Fans were treated to an early Christmas gift on Monday night when Jason Boland and Shooter Jennings performed a unique one-of-a-kind acoustic show at The Broadberry in Richmond, VA. The tour which only has ten dates, kicked off December 9th in Philadelphia and will wrap up in Nashville on the 18th. The duo took to the stage shortly after 8 p.m. and began swapping songs for the next two hours giving fans a rare glimpse of each artists music that fans normally don’t get to see. With nothing more than two microphone stands, two guitars, and a bar stool to hold their drinks the duo proved you don’t need a fancy stage show to captivate an audience. Jason’s honky-tonk style of music blended perfectly with Shooter’s style of outlaw country as the two swapped turns at the microphone.
Jason Boland was first up to the mic starting the night off with “Mary” from his 1999 release Jason Boland & The Stragglers. Thru out his part of the set Jason took request from fans and played crowd favorites, “Truckstop Diaries”, “Tennessee Whiskey”, “Pearl Snaps”, “When I’m Stoned”, “Tulsa Time”, and “I Guess It’s Alright to Be an Asshole”, from his latest release Squelch.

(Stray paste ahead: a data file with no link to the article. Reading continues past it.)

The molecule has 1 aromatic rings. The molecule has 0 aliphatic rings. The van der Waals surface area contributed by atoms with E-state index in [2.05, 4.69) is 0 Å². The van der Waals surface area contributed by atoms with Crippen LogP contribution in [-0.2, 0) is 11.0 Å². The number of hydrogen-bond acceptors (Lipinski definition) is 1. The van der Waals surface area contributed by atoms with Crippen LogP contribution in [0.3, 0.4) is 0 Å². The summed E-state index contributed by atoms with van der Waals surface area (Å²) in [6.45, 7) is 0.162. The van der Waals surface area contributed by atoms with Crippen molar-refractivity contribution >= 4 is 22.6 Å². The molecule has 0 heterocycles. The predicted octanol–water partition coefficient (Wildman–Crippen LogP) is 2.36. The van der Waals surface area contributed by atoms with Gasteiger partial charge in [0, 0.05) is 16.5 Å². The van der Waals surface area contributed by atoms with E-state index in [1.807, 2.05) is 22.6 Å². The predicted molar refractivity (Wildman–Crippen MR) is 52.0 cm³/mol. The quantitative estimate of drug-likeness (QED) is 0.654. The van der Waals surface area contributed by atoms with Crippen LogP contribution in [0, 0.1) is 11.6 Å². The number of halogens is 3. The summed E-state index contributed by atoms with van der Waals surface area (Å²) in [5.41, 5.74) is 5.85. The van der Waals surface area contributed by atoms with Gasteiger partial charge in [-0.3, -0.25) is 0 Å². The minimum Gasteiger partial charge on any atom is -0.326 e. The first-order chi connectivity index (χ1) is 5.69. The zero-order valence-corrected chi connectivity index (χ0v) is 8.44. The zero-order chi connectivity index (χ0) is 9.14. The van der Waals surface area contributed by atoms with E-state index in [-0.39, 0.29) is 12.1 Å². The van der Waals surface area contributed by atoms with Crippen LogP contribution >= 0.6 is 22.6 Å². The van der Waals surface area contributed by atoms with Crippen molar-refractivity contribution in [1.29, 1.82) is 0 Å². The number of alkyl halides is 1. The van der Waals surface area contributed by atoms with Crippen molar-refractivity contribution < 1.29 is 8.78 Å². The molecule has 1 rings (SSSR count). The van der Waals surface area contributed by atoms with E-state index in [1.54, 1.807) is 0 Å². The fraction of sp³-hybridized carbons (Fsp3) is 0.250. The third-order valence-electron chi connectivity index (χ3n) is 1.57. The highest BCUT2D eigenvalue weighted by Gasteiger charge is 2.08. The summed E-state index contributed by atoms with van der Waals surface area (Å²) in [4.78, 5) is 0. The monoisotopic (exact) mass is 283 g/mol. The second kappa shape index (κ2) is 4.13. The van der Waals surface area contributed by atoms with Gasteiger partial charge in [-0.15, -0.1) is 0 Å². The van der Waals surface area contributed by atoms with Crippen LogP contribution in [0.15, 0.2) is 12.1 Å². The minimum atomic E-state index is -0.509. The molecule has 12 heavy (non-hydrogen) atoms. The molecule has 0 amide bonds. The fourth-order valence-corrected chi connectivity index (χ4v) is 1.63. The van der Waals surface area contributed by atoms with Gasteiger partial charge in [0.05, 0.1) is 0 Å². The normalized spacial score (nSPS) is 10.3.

On the other side of the stage Shooter started things off with “Outlaw You” from his 2013 release The Other Life. A highlight of Shooter’s set was his performance of a new song co-written by the late Colonel Jon Hensley that will appear on an album set to release sometime in 2017. Other songs from the set included “The Real Me”, “The Gunslinger”, “Some Rowdy Women”, “The White Trash Song”, “The 4th of July” and was closed out with “Good Time Charlie’s Got The Blues”. For an encore the two combined for a cover of Hank Williams Jr’s “Whiskey Bent and Hell Bound”.
Shooter may play a few songs during his regular shows acoustically, but hearing him with just a guitar and a microphone was something truly special. To hear the songs sung with such raw emotion and with a slight twist is something you just can’t get on the current studio albums, it’s Shooter at his finest. At the end of the set one is left with the question of, “Why hasn’t this been captured and released in some format”?